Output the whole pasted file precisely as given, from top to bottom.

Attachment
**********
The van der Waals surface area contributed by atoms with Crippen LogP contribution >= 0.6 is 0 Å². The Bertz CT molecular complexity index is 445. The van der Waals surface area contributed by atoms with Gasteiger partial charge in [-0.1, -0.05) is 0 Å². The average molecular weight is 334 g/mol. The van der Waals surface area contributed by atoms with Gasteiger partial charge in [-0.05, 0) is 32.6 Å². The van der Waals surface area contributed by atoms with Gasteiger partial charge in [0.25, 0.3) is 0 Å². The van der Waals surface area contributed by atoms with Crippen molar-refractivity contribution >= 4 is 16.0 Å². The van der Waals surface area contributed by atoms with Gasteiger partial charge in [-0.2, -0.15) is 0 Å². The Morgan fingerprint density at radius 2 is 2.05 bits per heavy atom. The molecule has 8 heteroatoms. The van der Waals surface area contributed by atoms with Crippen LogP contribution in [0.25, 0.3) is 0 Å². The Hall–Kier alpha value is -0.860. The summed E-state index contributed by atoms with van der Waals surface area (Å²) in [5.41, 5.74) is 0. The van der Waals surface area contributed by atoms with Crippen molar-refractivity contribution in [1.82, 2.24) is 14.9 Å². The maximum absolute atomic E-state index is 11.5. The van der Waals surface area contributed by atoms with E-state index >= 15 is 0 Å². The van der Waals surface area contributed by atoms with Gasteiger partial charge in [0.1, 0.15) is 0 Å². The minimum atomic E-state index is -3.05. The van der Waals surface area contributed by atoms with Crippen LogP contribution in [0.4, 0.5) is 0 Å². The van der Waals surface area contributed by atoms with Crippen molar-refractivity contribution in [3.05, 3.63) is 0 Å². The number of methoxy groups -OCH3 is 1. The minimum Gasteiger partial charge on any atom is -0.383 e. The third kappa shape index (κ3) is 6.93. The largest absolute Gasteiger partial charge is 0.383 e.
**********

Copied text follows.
The van der Waals surface area contributed by atoms with Crippen LogP contribution >= 0.6 is 0 Å². The Bertz CT molecular complexity index is 445. The van der Waals surface area contributed by atoms with Gasteiger partial charge in [-0.1, -0.05) is 0 Å². The average molecular weight is 334 g/mol. The van der Waals surface area contributed by atoms with Gasteiger partial charge in [-0.05, 0) is 32.6 Å². The van der Waals surface area contributed by atoms with Gasteiger partial charge in [0.25, 0.3) is 0 Å². The van der Waals surface area contributed by atoms with Crippen molar-refractivity contribution >= 4 is 16.0 Å². The van der Waals surface area contributed by atoms with Gasteiger partial charge in [-0.2, -0.15) is 0 Å². The Morgan fingerprint density at radius 2 is 2.05 bits per heavy atom. The molecule has 8 heteroatoms. The van der Waals surface area contributed by atoms with Crippen LogP contribution in [0.25, 0.3) is 0 Å². The Hall–Kier alpha value is -0.860. The summed E-state index contributed by atoms with van der Waals surface area (Å²) in [5.41, 5.74) is 0. The van der Waals surface area contributed by atoms with Crippen molar-refractivity contribution in [1.82, 2.24) is 14.9 Å². The maximum absolute atomic E-state index is 11.5. The van der Waals surface area contributed by atoms with E-state index >= 15 is 0 Å². The van der Waals surface area contributed by atoms with Gasteiger partial charge in [0.1, 0.15) is 0 Å². The minimum atomic E-state index is -3.05. The van der Waals surface area contributed by atoms with Crippen LogP contribution in [0.4, 0.5) is 0 Å². The van der Waals surface area contributed by atoms with Crippen molar-refractivity contribution in [3.05, 3.63) is 0 Å². The number of methoxy groups -OCH3 is 1. The minimum Gasteiger partial charge on any atom is -0.383 e. The third kappa shape index (κ3) is 6.93. The largest absolute Gasteiger partial charge is 0.383 e.